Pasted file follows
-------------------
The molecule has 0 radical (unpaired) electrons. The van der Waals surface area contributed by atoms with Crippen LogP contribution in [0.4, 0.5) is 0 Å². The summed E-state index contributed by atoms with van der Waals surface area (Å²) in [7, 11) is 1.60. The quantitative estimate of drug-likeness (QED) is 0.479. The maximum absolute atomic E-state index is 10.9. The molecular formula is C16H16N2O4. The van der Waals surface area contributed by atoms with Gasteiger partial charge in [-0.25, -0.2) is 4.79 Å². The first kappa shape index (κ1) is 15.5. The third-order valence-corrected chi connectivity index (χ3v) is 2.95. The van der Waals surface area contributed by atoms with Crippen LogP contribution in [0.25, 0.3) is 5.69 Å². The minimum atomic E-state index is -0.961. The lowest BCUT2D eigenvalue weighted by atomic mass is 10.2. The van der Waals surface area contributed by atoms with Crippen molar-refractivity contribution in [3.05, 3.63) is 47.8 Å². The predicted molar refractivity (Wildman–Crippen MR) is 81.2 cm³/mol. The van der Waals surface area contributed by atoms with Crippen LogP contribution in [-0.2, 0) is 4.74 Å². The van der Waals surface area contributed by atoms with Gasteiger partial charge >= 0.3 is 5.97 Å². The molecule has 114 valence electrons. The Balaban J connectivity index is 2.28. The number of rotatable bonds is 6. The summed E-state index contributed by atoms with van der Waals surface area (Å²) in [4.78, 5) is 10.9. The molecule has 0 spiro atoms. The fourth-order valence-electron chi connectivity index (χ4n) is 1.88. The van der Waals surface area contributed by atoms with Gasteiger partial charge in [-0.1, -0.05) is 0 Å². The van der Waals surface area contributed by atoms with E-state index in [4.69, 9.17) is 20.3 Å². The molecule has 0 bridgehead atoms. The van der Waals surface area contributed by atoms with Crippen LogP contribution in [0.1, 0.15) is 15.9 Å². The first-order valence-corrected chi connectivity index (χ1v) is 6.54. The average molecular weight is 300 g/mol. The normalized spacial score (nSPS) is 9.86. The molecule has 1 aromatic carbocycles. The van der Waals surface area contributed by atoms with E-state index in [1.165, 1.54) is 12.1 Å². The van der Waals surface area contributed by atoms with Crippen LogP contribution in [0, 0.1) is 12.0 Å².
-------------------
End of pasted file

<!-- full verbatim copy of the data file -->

The molecule has 0 radical (unpaired) electrons. The van der Waals surface area contributed by atoms with Crippen LogP contribution in [0.4, 0.5) is 0 Å². The summed E-state index contributed by atoms with van der Waals surface area (Å²) in [7, 11) is 1.60. The quantitative estimate of drug-likeness (QED) is 0.479. The maximum absolute atomic E-state index is 10.9. The molecular formula is C16H16N2O4. The van der Waals surface area contributed by atoms with Gasteiger partial charge in [-0.25, -0.2) is 4.79 Å². The first kappa shape index (κ1) is 15.5. The third-order valence-corrected chi connectivity index (χ3v) is 2.95. The van der Waals surface area contributed by atoms with Crippen LogP contribution in [0.25, 0.3) is 5.69 Å². The minimum atomic E-state index is -0.961. The lowest BCUT2D eigenvalue weighted by atomic mass is 10.2. The van der Waals surface area contributed by atoms with Crippen molar-refractivity contribution in [3.05, 3.63) is 47.8 Å². The predicted molar refractivity (Wildman–Crippen MR) is 81.2 cm³/mol. The van der Waals surface area contributed by atoms with Crippen LogP contribution in [-0.2, 0) is 4.74 Å². The van der Waals surface area contributed by atoms with Gasteiger partial charge >= 0.3 is 5.97 Å². The molecule has 114 valence electrons. The Balaban J connectivity index is 2.28. The number of rotatable bonds is 6. The summed E-state index contributed by atoms with van der Waals surface area (Å²) in [4.78, 5) is 10.9. The molecule has 0 spiro atoms. The fourth-order valence-electron chi connectivity index (χ4n) is 1.88. The van der Waals surface area contributed by atoms with Gasteiger partial charge in [-0.1, -0.05) is 0 Å². The van der Waals surface area contributed by atoms with E-state index in [4.69, 9.17) is 20.3 Å². The molecule has 0 bridgehead atoms. The van der Waals surface area contributed by atoms with Crippen LogP contribution in [0.1, 0.15) is 15.9 Å². The first-order valence-corrected chi connectivity index (χ1v) is 6.54. The average molecular weight is 300 g/mol. The normalized spacial score (nSPS) is 9.86. The molecule has 1 aromatic carbocycles. The van der Waals surface area contributed by atoms with E-state index in [1.165, 1.54) is 12.1 Å². The van der Waals surface area contributed by atoms with Crippen LogP contribution in [0, 0.1) is 12.0 Å².